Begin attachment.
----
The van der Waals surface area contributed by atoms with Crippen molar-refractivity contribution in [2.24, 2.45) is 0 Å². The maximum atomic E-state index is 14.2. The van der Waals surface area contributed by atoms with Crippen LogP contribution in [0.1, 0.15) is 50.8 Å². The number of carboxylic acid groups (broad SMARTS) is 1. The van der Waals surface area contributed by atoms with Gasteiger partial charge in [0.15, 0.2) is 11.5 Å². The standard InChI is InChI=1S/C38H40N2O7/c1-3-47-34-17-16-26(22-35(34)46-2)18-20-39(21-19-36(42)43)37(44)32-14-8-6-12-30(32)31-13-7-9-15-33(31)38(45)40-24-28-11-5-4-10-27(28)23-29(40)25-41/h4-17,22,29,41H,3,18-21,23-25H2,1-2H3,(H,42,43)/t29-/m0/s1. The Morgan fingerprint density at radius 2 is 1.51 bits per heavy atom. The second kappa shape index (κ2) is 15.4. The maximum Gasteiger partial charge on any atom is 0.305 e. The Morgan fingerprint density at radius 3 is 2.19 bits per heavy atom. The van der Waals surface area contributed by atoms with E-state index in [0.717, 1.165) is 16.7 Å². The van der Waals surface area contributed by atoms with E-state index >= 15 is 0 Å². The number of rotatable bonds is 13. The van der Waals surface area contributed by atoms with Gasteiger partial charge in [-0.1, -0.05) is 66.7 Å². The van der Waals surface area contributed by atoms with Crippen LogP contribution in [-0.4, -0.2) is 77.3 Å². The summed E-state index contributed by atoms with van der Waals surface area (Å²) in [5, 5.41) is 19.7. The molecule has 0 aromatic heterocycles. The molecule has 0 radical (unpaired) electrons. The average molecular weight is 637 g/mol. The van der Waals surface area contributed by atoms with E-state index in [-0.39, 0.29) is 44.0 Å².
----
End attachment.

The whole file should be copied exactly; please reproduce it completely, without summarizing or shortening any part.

The van der Waals surface area contributed by atoms with Crippen molar-refractivity contribution in [2.24, 2.45) is 0 Å². The maximum atomic E-state index is 14.2. The van der Waals surface area contributed by atoms with Crippen LogP contribution in [0.1, 0.15) is 50.8 Å². The number of carboxylic acid groups (broad SMARTS) is 1. The van der Waals surface area contributed by atoms with Gasteiger partial charge in [0.15, 0.2) is 11.5 Å². The standard InChI is InChI=1S/C38H40N2O7/c1-3-47-34-17-16-26(22-35(34)46-2)18-20-39(21-19-36(42)43)37(44)32-14-8-6-12-30(32)31-13-7-9-15-33(31)38(45)40-24-28-11-5-4-10-27(28)23-29(40)25-41/h4-17,22,29,41H,3,18-21,23-25H2,1-2H3,(H,42,43)/t29-/m0/s1. The Morgan fingerprint density at radius 2 is 1.51 bits per heavy atom. The second kappa shape index (κ2) is 15.4. The maximum Gasteiger partial charge on any atom is 0.305 e. The Morgan fingerprint density at radius 3 is 2.19 bits per heavy atom. The van der Waals surface area contributed by atoms with E-state index in [0.717, 1.165) is 16.7 Å². The van der Waals surface area contributed by atoms with E-state index >= 15 is 0 Å². The number of rotatable bonds is 13. The van der Waals surface area contributed by atoms with Gasteiger partial charge in [-0.1, -0.05) is 66.7 Å². The van der Waals surface area contributed by atoms with Crippen LogP contribution in [-0.4, -0.2) is 77.3 Å². The summed E-state index contributed by atoms with van der Waals surface area (Å²) in [5, 5.41) is 19.7. The molecule has 0 aromatic heterocycles. The molecule has 0 radical (unpaired) electrons. The average molecular weight is 637 g/mol. The van der Waals surface area contributed by atoms with E-state index in [-0.39, 0.29) is 44.0 Å².